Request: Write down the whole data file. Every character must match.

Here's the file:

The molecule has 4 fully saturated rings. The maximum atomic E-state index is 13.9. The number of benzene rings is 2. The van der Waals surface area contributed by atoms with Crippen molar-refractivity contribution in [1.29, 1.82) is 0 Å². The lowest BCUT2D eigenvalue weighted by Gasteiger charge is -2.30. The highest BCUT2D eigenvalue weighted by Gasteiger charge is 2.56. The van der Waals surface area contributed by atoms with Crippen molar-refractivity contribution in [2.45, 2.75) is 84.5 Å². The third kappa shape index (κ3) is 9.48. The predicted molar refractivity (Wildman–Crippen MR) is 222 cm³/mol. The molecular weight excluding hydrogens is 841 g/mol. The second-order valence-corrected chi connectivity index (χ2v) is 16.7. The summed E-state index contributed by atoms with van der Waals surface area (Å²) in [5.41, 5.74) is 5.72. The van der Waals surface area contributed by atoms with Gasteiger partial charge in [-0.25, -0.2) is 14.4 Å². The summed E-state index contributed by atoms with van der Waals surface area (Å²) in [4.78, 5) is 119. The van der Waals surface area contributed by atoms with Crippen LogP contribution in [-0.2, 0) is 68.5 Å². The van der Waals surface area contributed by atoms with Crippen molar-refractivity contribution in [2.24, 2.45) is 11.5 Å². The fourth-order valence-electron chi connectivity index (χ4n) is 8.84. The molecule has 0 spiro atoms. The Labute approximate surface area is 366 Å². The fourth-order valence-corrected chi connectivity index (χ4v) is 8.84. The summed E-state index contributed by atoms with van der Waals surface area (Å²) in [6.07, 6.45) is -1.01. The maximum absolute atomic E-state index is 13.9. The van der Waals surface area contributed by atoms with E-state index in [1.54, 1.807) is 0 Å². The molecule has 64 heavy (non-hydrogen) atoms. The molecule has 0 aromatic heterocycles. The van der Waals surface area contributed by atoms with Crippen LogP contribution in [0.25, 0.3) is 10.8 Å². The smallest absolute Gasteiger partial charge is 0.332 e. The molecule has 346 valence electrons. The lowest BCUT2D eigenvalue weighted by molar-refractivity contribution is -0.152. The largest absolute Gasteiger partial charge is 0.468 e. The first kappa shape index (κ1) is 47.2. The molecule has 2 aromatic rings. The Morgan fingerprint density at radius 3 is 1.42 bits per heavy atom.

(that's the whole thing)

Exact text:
The molecule has 4 fully saturated rings. The maximum atomic E-state index is 13.9. The number of benzene rings is 2. The van der Waals surface area contributed by atoms with Crippen molar-refractivity contribution in [1.29, 1.82) is 0 Å². The lowest BCUT2D eigenvalue weighted by Gasteiger charge is -2.30. The highest BCUT2D eigenvalue weighted by Gasteiger charge is 2.56. The van der Waals surface area contributed by atoms with Crippen molar-refractivity contribution in [2.45, 2.75) is 84.5 Å². The third kappa shape index (κ3) is 9.48. The predicted molar refractivity (Wildman–Crippen MR) is 222 cm³/mol. The molecular weight excluding hydrogens is 841 g/mol. The second-order valence-corrected chi connectivity index (χ2v) is 16.7. The summed E-state index contributed by atoms with van der Waals surface area (Å²) in [5.41, 5.74) is 5.72. The van der Waals surface area contributed by atoms with Gasteiger partial charge in [-0.25, -0.2) is 14.4 Å². The summed E-state index contributed by atoms with van der Waals surface area (Å²) in [4.78, 5) is 119. The van der Waals surface area contributed by atoms with Crippen LogP contribution in [-0.2, 0) is 68.5 Å². The van der Waals surface area contributed by atoms with Crippen molar-refractivity contribution in [2.24, 2.45) is 11.5 Å². The fourth-order valence-electron chi connectivity index (χ4n) is 8.84. The molecule has 0 spiro atoms. The Labute approximate surface area is 366 Å². The fourth-order valence-corrected chi connectivity index (χ4v) is 8.84. The summed E-state index contributed by atoms with van der Waals surface area (Å²) in [6.07, 6.45) is -1.01. The maximum absolute atomic E-state index is 13.9. The van der Waals surface area contributed by atoms with E-state index in [1.54, 1.807) is 0 Å². The molecule has 64 heavy (non-hydrogen) atoms. The molecule has 0 aromatic heterocycles. The van der Waals surface area contributed by atoms with Crippen LogP contribution in [0.25, 0.3) is 10.8 Å². The smallest absolute Gasteiger partial charge is 0.332 e. The molecule has 346 valence electrons. The lowest BCUT2D eigenvalue weighted by molar-refractivity contribution is -0.152. The largest absolute Gasteiger partial charge is 0.468 e. The first kappa shape index (κ1) is 47.2. The molecule has 2 aromatic rings. The Morgan fingerprint density at radius 3 is 1.42 bits per heavy atom.